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Proceedings Paper

MOS CCDs for the extended wide-field imager of XEUS
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Paper Abstract

XEUS is the post-XMM next generation x-ray observatory which is currently under study by ESA. The mission aims to image the x-ray early universe through the study of feint, high red-shift objects. To provide sufficient photons to enable spectroscopy on these distant objects requires a telescope collecting area greatly in excess of those in use today, and an x-ray optic with collecting area ~100x of XMM is ultimately envisaged. With a focal length of 50m, the plate scale of the optic is 6.5x that of XMM, which using existing focal plane technology will reduce the effective field of view to a few arc minutes. Cryogenic instrumentation, with detector sizes of a few mm can only be used for narrow field studies of target objects, and a wide field instrument is under consideration using a DEPFET pixel array to image out to a diameter of 5 arcminutes, requiring an array of dimension 70mm. Since the useful field of view of the XEUS optic will extend to a diameter of 30 arcminutes, the potential of the optic could be very under-utilized. Here we propose an extension to the wide field imager, the E-WFI, comprised of a ring array of CCDs which will increase the coverage of the focal plane, and greatly increase the serendipitous science resulting from the mission. Here we describe the first design concept for the E-WFI, and discuss the technical advancements in MOS CCD technology which will enhance the science of the mission.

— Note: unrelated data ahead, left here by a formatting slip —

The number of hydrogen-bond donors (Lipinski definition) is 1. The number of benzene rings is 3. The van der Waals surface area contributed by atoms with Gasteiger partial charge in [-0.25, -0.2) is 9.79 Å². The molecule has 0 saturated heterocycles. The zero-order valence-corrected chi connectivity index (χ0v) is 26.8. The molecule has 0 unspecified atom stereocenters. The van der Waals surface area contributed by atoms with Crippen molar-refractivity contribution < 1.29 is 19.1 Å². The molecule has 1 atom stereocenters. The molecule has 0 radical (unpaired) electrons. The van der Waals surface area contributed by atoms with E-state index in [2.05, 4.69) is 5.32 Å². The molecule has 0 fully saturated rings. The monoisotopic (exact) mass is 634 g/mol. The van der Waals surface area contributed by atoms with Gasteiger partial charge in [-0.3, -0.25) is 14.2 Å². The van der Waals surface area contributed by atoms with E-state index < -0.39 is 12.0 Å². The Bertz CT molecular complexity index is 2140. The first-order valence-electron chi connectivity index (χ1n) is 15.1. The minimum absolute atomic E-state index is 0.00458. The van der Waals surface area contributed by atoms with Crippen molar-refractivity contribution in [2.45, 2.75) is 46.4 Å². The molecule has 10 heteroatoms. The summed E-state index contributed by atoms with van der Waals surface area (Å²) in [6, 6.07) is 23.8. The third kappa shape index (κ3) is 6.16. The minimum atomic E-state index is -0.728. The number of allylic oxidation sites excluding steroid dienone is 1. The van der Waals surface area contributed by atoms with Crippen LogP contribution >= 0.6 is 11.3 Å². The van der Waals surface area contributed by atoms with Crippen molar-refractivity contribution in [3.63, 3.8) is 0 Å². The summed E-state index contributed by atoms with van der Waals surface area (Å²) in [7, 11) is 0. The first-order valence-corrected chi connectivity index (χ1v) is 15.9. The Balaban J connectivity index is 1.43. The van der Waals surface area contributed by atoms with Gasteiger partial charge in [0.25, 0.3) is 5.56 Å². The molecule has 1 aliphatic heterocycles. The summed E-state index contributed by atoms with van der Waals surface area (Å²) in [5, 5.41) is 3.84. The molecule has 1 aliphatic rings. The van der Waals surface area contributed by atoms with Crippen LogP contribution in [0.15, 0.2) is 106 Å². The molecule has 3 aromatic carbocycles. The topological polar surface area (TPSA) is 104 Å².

Paper Details

Date Published: 11 March 2003
PDF: 11 pages
Proc. SPIE 4851, X-Ray and Gamma-Ray Telescopes and Instruments for Astronomy, (11 March 2003); doi: 10.1117/12.461731
Show Author Affiliations
Andrew D. Holland, Univ. of Leicester (United Kingdom)
Richard M. Ambrosi, Univ. of Leicester (United Kingdom)
Ian Hutchinson, Univ. of Leicester (United Kingdom)
J. Calafell, Univ. of Leicester (United Kingdom)
Martin J. L. Turner, Univ. of Leicester (United Kingdom)
David H. Lumb, European Space Agency/ESTEC (Netherlands)
Peter J. Pool, E2V Technologies (United Kingdom)


Published in SPIE Proceedings Vol. 4851:
X-Ray and Gamma-Ray Telescopes and Instruments for Astronomy
Joachim E. Truemper; Harvey D. Tananbaum, Editor(s)

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